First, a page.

A senior helping seniors: Shelly Labinger gives older workers a boost at Goodwill’s job placement program

Whether it’s out of a sense of enjoyment or necessity, more and more older Americans continue to work long past what others consider retirement age.

In fact, the U.S. Bureau of Labor Statistics estimates that by 2028, about 23 percent of those age 65 or older will be in the workforce.

At age 70, Shelly Labinger continues to work — by choice. She obtained her first job at age 16 and hasn’t stopped, working at many different jobs — from telephone operator to private chef.

When she reached her 50s and beyond, however, she found it more difficult to get hired.

“I like to work, but it got to the point where it was harder for people 55 and older to find jobs,” she said. “I look good on a resume, but when someone sees me they think it’s a big liability, so I had to sell myself.”

Those are the realities of the senior set who still want to work. To compound the problem, surveys show that when older unemployed workers lose jobs, it generally takes them twice as long as their younger counterparts to become reemployed. And those who find work typically earn only half as much they did at their previous job.

Wanting to work and fight the stigma of hiring older workers, Labinger landed at Goodwill Central Coast, where she runs a senior job placement program operated by the nonprofit National Association for Hispanic Elderly, based in Pasadena. ANPPM (it’s a Spanish-language acronym for Asociación Nacional Pro Personas Mayores) works with 500 partner organizations across the country to deliver services, focused on economic sustainability for older people.

“People want to work,” she said. “It gives a lot of confidence to an individual, that they are not just sitting around watching soap operas.”

Through the program at GCC’s Career Center office in Salinas, Labinger helps seniors find work, develop new skills and talents, build their financial security, and combat feelings of loneliness and unworthiness.

Initially hired at a Goodwill store organizing clothing, Labinger saw herself as a fit in the Career Center. She depends on referrals from government programs but mostly works by word of mouth. She spends much time speaking to senior centers and veterans groups to spread the word about ANPPM’s services through Goodwill.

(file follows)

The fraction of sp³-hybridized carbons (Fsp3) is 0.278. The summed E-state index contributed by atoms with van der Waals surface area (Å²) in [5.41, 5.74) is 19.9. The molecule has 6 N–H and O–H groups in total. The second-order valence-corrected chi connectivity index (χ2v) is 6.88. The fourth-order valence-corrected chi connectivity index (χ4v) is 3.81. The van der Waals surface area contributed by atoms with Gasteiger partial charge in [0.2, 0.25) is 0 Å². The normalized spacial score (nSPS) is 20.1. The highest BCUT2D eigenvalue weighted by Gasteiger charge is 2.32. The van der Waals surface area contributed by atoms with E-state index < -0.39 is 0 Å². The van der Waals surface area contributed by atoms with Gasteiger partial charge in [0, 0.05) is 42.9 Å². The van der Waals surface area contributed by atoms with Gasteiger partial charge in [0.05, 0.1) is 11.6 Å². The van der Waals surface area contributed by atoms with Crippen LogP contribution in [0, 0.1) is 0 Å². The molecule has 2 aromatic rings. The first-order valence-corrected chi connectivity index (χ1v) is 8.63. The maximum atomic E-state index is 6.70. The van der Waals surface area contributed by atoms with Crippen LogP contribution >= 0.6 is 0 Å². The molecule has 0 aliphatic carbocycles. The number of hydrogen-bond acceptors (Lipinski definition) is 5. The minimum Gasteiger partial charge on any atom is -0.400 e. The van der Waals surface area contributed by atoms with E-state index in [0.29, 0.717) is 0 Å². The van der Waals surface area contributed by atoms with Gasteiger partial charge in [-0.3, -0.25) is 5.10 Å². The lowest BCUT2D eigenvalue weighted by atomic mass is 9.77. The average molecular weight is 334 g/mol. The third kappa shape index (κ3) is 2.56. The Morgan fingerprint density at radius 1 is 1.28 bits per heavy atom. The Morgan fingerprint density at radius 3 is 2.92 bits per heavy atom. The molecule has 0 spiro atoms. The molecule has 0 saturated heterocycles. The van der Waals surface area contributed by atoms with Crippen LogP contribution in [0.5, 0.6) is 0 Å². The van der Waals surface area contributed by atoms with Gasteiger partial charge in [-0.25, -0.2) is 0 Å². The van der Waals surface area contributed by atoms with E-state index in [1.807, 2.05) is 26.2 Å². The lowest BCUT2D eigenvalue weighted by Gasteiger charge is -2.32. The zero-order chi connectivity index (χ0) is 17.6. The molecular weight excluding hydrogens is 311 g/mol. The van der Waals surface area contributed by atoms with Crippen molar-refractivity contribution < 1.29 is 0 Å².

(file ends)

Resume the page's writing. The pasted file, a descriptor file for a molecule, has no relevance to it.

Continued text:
“There are a lot of jobs out there,” she said. “A lot of people in the senior age bracket need to work because Social Security does not cover all their expenses, especially in Monterey County.”

Roughly 35 percent of the workforce in the U.S. is made up of people age 55 and older. More than 60 percent of those folks continue to work for financial reasons while 38 percent work for personal reasons.

“Many seniors still feel they have something to offer,” Labinger said. “And we’re here to help bring out their confidence and show them the way.”

The program requires participants to live at or near poverty level, and out of the job market for at least a year. Labinger has helped seniors from many backgrounds, including those with disabilities.

“The Department of Rehabilitation sent an 86-year-old person who is legally blind and wanted to work,” she said. “We do all we can, and try our best to show them they are still viable. A strong desire to work, to me, outweighs any disability.”

Labinger can share many success stories. Recently she sat down with an older homeless man who roamed the streets of Chinatown in Salinas.

 “He was homeless and disheveled, and I told him he would have to clean himself up and give himself a chance,” she said. “It wasn’t cruel to say that, just reality. Well, he came back to me with new second-hand clothes, his beard trimmed, and now he does fantastic work on the loading dock at Goodwill.”

Labinger helped another homeless man, from Colombia, secure a job at Natividad as a translator. Both men have now secured low-income housing and are off the streets.

“I love my job,” Labinger said. “I think it’s necessary. I know how they are feeling and the frustrations they go through. And I see the side of businesses, too. I’ve been a manager before, and you can’t afford to hire problems, of any age. But if you give some with desire a chance to succeed, they will almost always surprise you.”

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